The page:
Four or five years after the publication of Birth or Abortion? Maloy was on the move. She'd left her marriage and found a house she fell immediately in love with, as if she had been looking for it all her life. She and her son moved to the tiny town of Worcester, Vermont, and with the arrival of Alan, a man she refers to as her soulmate, whom she had been communicating with via the Internet, her new life began to take shape. In order to reflect on all the transformations in her life, she began to keep a journal. The result of that journal is her memoir, A Stone Bridge North: Reflections in a New Life.
"Now I live," writes Maloy in A Stone Bridge North, "amid the meandering, irregular shapes of nature—rivers, woods, mountains, and the back roads that follow their contours." She also states, "I am no longer a ghost in my life." It was through the writing of this book that Maloy discovered two major elements in her life: first, the realization that she was filled with fear; and second, the understanding that antidotes to that fear were always close at hand. "I failed to recognize the real hazards in my life," she writes, "because I had dressed them up in garments of responsibility, necessity and caring." Maloy credits faith, which she had doubted through most of her life, as the "antifear serum" that her life and subsequent happiness required. It is faith, she writes, that "has pushed out all the edges of my life, giving me a much more expansive territory to explore."
Maloy confesses that she has not found all the answers and that fear and anxiety still creep into her life. However, as Pamela Johnson wrote in a review for the online Nimble Spirit, "Maloy has patience with the cycles of knowing and not knowing and she has a strong conviction that we all cross life's dangerous waters on the rock-solid 'stone bridge made invisible by its perfect blending with the walls of the chasm.'" Maloy's "insistence on leading an examined life is powerful, especially in the morally difficult times we now face," stated a Publishers Weekly reviewer.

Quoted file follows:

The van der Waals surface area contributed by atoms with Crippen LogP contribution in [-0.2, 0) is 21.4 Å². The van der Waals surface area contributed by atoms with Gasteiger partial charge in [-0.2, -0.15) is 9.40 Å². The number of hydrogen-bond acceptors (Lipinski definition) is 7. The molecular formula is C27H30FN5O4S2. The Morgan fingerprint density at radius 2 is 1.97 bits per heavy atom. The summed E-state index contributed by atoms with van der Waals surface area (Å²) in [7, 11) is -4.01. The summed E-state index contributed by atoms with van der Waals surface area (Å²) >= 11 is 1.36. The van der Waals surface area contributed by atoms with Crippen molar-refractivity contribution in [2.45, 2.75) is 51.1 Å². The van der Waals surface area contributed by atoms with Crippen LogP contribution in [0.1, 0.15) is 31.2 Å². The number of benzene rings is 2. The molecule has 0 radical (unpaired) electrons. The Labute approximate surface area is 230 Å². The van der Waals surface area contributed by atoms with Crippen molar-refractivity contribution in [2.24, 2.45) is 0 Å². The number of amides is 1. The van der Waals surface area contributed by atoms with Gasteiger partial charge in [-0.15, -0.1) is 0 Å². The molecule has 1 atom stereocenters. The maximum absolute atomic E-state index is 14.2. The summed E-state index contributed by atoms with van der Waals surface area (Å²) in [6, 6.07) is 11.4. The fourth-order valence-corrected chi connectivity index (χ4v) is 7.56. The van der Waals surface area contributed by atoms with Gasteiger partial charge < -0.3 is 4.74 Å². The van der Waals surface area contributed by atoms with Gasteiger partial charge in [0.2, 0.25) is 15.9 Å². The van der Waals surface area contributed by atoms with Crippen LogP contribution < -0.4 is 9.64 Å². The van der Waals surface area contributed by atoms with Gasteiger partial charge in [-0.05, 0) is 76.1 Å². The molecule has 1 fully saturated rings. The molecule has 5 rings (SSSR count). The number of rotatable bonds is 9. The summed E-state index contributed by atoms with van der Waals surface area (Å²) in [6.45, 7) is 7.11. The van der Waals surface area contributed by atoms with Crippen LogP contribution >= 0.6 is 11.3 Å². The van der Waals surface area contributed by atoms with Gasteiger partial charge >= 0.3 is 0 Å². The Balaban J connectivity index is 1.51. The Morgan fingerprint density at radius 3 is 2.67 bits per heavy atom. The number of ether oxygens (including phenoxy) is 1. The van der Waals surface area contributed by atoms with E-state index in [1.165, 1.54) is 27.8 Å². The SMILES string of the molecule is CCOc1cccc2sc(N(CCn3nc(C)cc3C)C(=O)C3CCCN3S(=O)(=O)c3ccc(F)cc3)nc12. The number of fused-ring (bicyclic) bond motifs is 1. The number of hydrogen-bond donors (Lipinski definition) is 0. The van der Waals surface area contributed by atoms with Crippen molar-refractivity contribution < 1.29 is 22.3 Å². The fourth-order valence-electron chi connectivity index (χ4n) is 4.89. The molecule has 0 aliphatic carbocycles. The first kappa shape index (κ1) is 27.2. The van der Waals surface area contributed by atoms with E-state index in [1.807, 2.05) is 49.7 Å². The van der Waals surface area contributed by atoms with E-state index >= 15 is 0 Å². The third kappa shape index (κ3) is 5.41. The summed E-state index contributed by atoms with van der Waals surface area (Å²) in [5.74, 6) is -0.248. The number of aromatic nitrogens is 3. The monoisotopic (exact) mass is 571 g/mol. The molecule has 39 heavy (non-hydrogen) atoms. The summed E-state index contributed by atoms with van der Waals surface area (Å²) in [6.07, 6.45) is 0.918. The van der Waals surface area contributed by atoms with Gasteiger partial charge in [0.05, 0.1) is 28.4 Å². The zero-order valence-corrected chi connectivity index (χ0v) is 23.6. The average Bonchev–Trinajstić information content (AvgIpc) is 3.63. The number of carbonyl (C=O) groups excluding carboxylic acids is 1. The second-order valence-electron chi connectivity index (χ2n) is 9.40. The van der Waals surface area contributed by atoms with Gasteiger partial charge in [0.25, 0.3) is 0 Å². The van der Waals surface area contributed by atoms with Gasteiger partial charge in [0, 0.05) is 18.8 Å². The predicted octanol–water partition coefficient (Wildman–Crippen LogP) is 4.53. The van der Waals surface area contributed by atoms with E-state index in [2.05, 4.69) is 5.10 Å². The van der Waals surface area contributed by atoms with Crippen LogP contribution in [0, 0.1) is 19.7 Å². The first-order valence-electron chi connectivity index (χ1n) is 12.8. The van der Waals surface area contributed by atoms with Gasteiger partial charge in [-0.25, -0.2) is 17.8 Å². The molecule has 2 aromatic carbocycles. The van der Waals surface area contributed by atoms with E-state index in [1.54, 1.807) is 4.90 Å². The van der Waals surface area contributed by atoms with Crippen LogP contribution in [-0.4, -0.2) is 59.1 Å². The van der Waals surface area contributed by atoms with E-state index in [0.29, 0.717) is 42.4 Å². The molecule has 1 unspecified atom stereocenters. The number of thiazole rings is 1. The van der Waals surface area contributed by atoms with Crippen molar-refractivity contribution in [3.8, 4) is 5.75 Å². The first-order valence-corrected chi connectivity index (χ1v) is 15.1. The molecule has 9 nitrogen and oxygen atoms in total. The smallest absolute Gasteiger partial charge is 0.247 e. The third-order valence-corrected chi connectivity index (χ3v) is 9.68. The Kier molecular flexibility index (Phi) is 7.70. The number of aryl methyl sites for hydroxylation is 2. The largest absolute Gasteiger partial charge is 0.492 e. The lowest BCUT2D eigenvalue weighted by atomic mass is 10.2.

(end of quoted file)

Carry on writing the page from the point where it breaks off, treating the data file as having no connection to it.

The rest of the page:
BIOGRAPHICAL AND CRITICAL SOURCES:
Booklist, December 15, 2001, June Sawyers, review of A Stone Bridge North: Reflections of a New Life, p. 700.
Friends Journal, March 2003, review of A Stone Bridge North: Reflections of a New Life, p. 59.
Kirkus Reviews, November 1, 2001, review of A StoneBridge North: Reflections of a New Life, p. 1536.
Publishers Weekly, August 31, 1992, review of Birth or Abortion?: Private Struggles in a Political World, p. 61; December 10, 2001, review of A Stone Bridge North: Reflections of a New Life, p. 59.
Washington Post Book World, October 4, 1992, Elizabeth Fox-Genovese, "A Matter of Life and Death," review of Birth or Abortion?: Private Struggles in a Political World, pp. 1, 10.
Kate Maloy Web site,http://www.katemaloy.com (June 25, 2003).
Nimble Spirit,http://www.nimblespirit.com/ (May 20, 2002), Pamela Johnson, "A Steep, Wild, Rocky Place."